Wind Power News: British Columbia
These news and opinion items are gathered by National Wind Watch to help keep readers informed about developments related to industrial wind energy. They are the products of the organizations or individuals noted and do not necessarily reflect the opinions of National Wind Watch.
Re: “Europe makes strides in renewable energy,” letter, Nov. 16. Yes, the Netherlands has an electric railway run by offshore wind turbines. But five years after it started, the Dutch government said offshore wind power is too expensive and that it cannot afford to subsidize the entire cost of 18 cents per kilowatt hour – about 4.5 billion euros last year. (That’s more than $6.5 billion of our dollars.) Then look at Germany, which reportedly spent $1.4 trillion on turbines. The . . .
At first blush, the BC Utilities Commission’s (BCUC) final report on the Site C dam might give independent power producers, especially wind power developers, hope of a revival. The report states that “increasingly viable alternative energy sources such as wind, geothermal and industrial curtailment could provide similar benefits to ratepayers as the Site C project, with an equal or lower unit energy cost.” But that’s assuming B.C. needs to generate more power, something the BCUC report casts doubt on. For . . .
Would you rather spend $100,000 on a car designed to run for at least 70 years or $25,000 for a car that you will have to replace every 20 years, but which you know is almost guaranteed to be cheaper to replace? Just one thing: the $25,000 car runs only 30% of the time, when the weather is bad. That is the – admittedly oversimplified – debate that is shaping up around the Site C dam. While there are many . . .
Two wind energy projects currently in the development stage could see up to 14 more turbines added to the Pennask Plateau along the Okanagan Connector between Merritt and Kelowna. Though the projects likely won’t break ground until 2019 at the earliest, the Seabreeze Power Corporation completed environmental studies for the two projects last year. The company is now in the permitting stage; aiming to get approval on a development plan from the Ministry of Forests, Lands and Natural Resource Operations. . . .
KAMLOOPS – A Kelowna businessman says he wants to erect a pair of wind farms between Kamloops and Merritt by 2020. Martin Ince is gathering feedback for a proposed wind turbine project that would see a total of eight massive windmills built near Helmer Lake. “There would be a total of eight turbines in the project. That’s essentially enough to power 10,000 homes or so in the area,” said Ince. “It’s a small project in some ways, but it’s large enough . . .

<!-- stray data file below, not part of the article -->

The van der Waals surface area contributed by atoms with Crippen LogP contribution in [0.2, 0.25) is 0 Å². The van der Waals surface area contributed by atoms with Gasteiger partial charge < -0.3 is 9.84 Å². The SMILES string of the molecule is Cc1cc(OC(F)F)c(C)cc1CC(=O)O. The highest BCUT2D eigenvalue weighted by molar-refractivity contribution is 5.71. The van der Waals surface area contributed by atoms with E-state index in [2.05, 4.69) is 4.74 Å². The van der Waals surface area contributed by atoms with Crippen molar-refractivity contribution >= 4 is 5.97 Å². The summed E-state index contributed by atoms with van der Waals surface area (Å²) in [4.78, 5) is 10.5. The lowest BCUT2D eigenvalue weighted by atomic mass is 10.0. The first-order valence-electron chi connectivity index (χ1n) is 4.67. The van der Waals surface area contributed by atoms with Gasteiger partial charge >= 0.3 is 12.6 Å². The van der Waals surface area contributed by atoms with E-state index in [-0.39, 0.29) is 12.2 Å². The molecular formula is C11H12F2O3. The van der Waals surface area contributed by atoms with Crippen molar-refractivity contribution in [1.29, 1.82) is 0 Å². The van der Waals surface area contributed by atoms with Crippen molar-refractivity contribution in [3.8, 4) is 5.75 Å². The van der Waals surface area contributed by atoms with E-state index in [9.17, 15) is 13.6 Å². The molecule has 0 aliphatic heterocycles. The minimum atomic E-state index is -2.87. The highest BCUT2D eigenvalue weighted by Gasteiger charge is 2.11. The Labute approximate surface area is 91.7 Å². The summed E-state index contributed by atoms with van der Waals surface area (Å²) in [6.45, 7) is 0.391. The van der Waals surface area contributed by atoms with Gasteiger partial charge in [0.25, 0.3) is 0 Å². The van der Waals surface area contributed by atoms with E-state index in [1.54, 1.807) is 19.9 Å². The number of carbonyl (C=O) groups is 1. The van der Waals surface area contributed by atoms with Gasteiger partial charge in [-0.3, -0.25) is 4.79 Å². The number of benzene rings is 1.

Peace River Regional District directors have shot down a renewable energy company’s proposal to build a small wind farm north of Dawson Creek. At a meeting Jan. 26, the board nixed a proposal from Renewable Energy Systems Canada to construct a five-turbine wind power operation on 4.5 hectares of farmland off Sweetwater Road and 225 Road. The company requested a exemption for a non-farm use within the province’s Agricultural Land Reserve. However, without sign-off from the PRRD, the project is . . .
Wind, a clean energy source, may become a hot commodity for industrial developments trying to meet government environmental conditions. At least, that is what the new owners of the Mt. McDonald Wind Energy Project are thinking. The wind project first came to light under Bridge Power, the original developer that identified the site in 2008 and built the four 80 metre MET masts, for acquiring wind data. The company began to develop the project and started to move through the . . .
‘LNG Town’ it ain’t. With so many liquefied natural gas terminal proposals near Prince Rupert, it can be easy to label it as the next LNG capital of North America, but one Vancouver-based company is looking to change that with an alternative energy proposal of their own. A 48-megawatt (MW) wind farm, consisting of a maximum of 24 turbines has been proposed by Sea Breeze Power Corp. on Mount Hays. While not the first company to propose such a venture . . .
A pair of wind farms on Hutterite land north of Dawson Creek have a green light from the Peace River Regional District. On Aug. 11, regional district directors approved a rezoning application that will allow Renewable Energy Systems Canada to build turbines on two agricultural parcels owned by the South Peace Hutterian Brethren Church. The company has approval to build two wind farms of up to seven turbines each on the two properties, located in the Tower Lake and Sunset . . .
It was an exciting news story that jumped off front pages less than three years ago: a massive new wind farm to be built on Vancouver Island that would generate enough electricity to power 75,000 homes. The $750-million project was great news for taxpayers because it wouldn’t cost the public a penny. The TimberWest forest company was partnering with EDP Renewables, a Spanish-based global wind-energy giant, to build the 150-turbine wind farm on private land. The local T’Sou-ke First Nation . . .